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I have a wooden snake puzzle in my collection that has been unsolved for years. I wondered if any of you might be interested. I have fiddled with it, but think it might need dynamic programming or something to solve. But maybe some of you have an approach that would work.

The puzzle is pictured below. It consists of 64 wooden cubes each of which (except the ends) has a hole in the center of two of the faces. An elastic is threaded through the whole thing so that the pieces can swivel in place. The objective is to arrange it into a 4x4x4 cube.

Snake Puzzle

So, for example, starting at the bottom end (in the picture), there are 3 in a row. The last of these three has the fourth cube coming off at right angles. The direction it comes off can be swivelled, and that entire next segment (also 3 in a row: blocks 4-6) can swivel around so that it doubles back on itself, or sticks out at right angle or continues straight with a kink.

The last of these is impossible, of course, because the length would be 5 and therefore it would not fit into a 4x4x4 cube.

Here is a description of the entire snake:

3 - 2 - 3 - 2 - 2 - 4 - 2 - 3 - 2 - 3 - 2 - 3 - 2 - 2 - 2 - 2 - 2 - 2 - 2 - 2 - 3 - 3 - 2 - 2 - 2 - 2 - 2 - 3 - 4 - 2 - 2 - 2 - 4 - 2 - 3 - 2 - 2 - 2 - 2 - 2 - 2 - 2 - 2 - 2 - 4 - 2

In the above sequence, each corner is counted twice. There are 46 segments, so 45 corners, which is why the above numbers sum to 109 rather than 64. Hopefully that makes sense.

Would love to hear your thoughts. Even partial insights would be helpful.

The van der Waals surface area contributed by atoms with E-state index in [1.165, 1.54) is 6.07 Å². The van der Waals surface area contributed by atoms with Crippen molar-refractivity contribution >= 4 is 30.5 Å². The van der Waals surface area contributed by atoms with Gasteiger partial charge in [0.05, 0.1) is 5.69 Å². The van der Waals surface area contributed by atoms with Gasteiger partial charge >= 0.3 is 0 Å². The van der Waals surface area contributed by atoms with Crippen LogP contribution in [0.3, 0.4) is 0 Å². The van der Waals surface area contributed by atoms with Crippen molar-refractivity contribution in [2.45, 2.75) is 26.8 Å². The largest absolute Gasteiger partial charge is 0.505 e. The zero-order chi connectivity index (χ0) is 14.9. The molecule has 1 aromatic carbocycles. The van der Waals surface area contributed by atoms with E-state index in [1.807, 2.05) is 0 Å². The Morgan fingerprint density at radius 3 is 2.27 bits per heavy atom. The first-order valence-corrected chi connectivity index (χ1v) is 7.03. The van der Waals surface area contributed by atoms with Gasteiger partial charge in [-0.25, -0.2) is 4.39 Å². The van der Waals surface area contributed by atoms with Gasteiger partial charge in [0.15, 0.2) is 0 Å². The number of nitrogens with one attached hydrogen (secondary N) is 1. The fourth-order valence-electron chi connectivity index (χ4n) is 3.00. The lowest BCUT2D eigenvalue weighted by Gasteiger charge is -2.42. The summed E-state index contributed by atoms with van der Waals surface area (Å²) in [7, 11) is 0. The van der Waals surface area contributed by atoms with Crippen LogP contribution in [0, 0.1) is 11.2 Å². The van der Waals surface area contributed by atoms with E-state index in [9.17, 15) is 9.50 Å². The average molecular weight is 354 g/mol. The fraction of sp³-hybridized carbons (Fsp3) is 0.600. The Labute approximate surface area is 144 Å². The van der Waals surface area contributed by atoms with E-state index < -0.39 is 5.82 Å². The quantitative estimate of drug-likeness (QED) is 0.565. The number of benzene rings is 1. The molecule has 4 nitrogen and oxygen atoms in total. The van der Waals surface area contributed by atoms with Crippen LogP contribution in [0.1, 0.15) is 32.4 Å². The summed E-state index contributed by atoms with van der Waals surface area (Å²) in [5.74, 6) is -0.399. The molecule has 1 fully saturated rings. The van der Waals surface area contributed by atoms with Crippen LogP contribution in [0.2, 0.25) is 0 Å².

Enjoy!


Thanks to @Jaap Scherphuis, it is now neatly solved! Me: >10 years without success. The internet: <1h. Gotta love it.

Snake puzzle - solved

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    $\begingroup$ I bought that a couple of months ago. Now here I am, on Puzzling; reading through this very post; looking at this very particular puzzle. Sometimes, I feel like I might have cosmic powers... (though I, as well, could not turn the wooden snake into a cube). $\endgroup$
    – Mr Pie
    Jul 20 '18 at 5:52
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I have the same snake cube puzzle, except that its cubes don't alternate in colour. On mine they are coloured so that the finished cube consists of 2x2x2 blocks.

Drawing of the solution is under the spoiler:

enter image description here

The 3x3x3 version of this puzzle is very common, though almost all versions use the same configuration of straight and bent cubes. You can find out more about these smaller versions on my snake cube page.